If you have two parties who want to form a persistent relationship, by 
exchanging and verifying public keys beforehand, then I think the canonical way 
to do this with BIP32 is for the parties to exchange PubKey and *ChainCode*.

I don’t understand the use case for handing out individual multipliers, if what 
you desire is a persistent relationship. If each party dedicates a child-wallet 
for receiving coins, and saves a PubKey/ChainCode for sending coins, the two 
parties can transaction securely forever without ever exchanging any more 
information, and without any address reuse.

I think ideally, the default behavior is that wallets always dedicate a new 
child node {PubKey, ChainCode} to each party they transact with. At the 
presentation layer, you have a “contact” and each contact has a transaction 
history. You can send coins to a contact at any time, and internally the wallet 
picks the next address in their sequence. Any funds received on pubkeys from 
contact’s sequence are attributed to that contact. The wallet can organize the 
contacts, and roll-up the transaction history into ‘ledgers’ and ‘balances’ 
however they want – it could be based on the underlying BIP32 hierarchy or 
perhaps not. The cost of watching large a number of pubkeys, even if you ‘look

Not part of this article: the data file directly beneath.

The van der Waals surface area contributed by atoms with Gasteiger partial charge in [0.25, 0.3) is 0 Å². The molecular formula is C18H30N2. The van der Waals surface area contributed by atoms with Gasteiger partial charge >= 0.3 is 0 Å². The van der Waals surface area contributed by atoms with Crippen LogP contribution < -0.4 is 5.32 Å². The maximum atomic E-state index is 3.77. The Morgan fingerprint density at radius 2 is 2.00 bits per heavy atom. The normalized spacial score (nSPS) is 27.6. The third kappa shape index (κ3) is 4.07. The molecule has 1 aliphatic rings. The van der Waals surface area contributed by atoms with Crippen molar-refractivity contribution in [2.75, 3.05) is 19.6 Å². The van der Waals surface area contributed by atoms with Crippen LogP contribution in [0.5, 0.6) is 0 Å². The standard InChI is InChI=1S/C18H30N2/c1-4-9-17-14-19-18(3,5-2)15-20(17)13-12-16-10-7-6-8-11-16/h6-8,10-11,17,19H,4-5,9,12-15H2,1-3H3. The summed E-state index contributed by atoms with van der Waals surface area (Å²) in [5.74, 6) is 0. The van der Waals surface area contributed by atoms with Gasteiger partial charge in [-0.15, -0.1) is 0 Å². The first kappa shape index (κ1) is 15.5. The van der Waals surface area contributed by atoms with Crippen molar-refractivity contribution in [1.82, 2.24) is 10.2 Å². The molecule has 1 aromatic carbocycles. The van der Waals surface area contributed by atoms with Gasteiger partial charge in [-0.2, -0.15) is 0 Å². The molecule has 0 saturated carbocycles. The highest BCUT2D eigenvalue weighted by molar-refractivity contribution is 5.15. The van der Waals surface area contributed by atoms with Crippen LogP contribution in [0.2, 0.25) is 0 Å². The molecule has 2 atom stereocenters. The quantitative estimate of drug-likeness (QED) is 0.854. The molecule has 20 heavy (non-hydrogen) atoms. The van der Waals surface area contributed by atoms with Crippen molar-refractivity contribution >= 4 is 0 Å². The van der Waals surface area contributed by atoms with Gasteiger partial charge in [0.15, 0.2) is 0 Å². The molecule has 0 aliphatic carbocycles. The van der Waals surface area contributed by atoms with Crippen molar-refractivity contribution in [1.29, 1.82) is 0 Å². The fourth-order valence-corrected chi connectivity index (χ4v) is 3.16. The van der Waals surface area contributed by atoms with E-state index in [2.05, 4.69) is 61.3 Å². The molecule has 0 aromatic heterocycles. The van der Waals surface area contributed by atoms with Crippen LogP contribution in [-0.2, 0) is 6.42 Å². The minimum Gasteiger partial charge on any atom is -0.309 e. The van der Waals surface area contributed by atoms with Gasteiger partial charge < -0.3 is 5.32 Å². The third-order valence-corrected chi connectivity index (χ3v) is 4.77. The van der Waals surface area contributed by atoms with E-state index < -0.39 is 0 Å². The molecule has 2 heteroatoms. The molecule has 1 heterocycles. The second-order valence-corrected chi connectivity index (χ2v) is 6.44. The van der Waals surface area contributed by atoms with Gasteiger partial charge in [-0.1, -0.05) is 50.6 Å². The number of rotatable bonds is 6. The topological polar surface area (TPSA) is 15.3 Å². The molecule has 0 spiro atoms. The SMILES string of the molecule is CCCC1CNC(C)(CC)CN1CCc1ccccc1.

ahead’ 100 pubkeys for each contact, is relatively small versus the benefits.

What might be nice is a ‘Contact Request’ protocol, basically the same as a 
PaymentRequest but no actual payments are sent, just child wallets created:

message Contact {
    optional uint32 contact_version = 1 [default = 1];
    optional string pki_type = 2 [default = "none"];
    optional bytes pki_data = 3;
    required bytes serialized_contact_details = 4;
    optional bytes signature = 5;

message ContactDetails {
    optional string network = 1 [default = "main"];
    required bytes pubkey = 2;
    required bytes chaincode = 3;
    optional string memo = 4;
    optional string response_url = 5;

Alice sends a Contact+ContactDetails to Bob.  If Bob accepts, he sends his own 
Contact+ContactDetails (without a response_url) back to Alice. Basically just 
like adding a contact to your IM contacts.

Alice could send a Contact+ContactDetails to Bob without a response_url, in 
which case after accepting the contact, Bob could send funds to Alice, but not 
receive funds.

You could probably pack the whole message inside a bitcoin:// URI if you wanted 

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